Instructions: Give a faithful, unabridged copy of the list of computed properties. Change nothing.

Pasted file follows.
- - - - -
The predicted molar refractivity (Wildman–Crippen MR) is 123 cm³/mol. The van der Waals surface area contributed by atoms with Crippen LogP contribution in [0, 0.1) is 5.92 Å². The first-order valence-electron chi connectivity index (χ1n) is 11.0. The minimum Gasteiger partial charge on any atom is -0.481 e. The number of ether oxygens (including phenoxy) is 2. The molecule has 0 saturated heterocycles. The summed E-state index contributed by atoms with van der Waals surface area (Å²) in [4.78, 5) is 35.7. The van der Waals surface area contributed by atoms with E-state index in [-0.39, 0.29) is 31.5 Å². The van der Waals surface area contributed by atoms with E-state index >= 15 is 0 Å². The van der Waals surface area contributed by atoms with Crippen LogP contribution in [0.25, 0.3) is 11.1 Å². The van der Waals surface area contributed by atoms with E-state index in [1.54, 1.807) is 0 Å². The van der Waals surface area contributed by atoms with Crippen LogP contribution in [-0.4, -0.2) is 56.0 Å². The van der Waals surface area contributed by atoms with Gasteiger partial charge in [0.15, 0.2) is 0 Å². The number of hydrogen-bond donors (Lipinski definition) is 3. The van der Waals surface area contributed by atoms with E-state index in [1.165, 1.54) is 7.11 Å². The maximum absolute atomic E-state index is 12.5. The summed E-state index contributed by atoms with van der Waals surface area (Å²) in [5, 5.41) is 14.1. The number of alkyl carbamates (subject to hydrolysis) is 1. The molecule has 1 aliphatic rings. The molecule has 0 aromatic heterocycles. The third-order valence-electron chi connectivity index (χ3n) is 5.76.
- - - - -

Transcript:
The predicted molar refractivity (Wildman–Crippen MR) is 123 cm³/mol. The van der Waals surface area contributed by atoms with Crippen LogP contribution in [0, 0.1) is 5.92 Å². The first-order valence-electron chi connectivity index (χ1n) is 11.0. The minimum Gasteiger partial charge on any atom is -0.481 e. The number of ether oxygens (including phenoxy) is 2. The molecule has 0 saturated heterocycles. The summed E-state index contributed by atoms with van der Waals surface area (Å²) in [4.78, 5) is 35.7. The van der Waals surface area contributed by atoms with E-state index in [-0.39, 0.29) is 31.5 Å². The van der Waals surface area contributed by atoms with E-state index >= 15 is 0 Å². The van der Waals surface area contributed by atoms with Crippen LogP contribution in [0.25, 0.3) is 11.1 Å². The van der Waals surface area contributed by atoms with E-state index in [1.54, 1.807) is 0 Å². The van der Waals surface area contributed by atoms with Crippen LogP contribution in [-0.4, -0.2) is 56.0 Å². The van der Waals surface area contributed by atoms with Gasteiger partial charge in [0.15, 0.2) is 0 Å². The number of hydrogen-bond donors (Lipinski definition) is 3. The van der Waals surface area contributed by atoms with E-state index in [1.165, 1.54) is 7.11 Å². The maximum absolute atomic E-state index is 12.5. The summed E-state index contributed by atoms with van der Waals surface area (Å²) in [5, 5.41) is 14.1. The number of alkyl carbamates (subject to hydrolysis) is 1. The molecule has 1 aliphatic rings. The molecule has 0 aromatic heterocycles. The third-order valence-electron chi connectivity index (χ3n) is 5.76.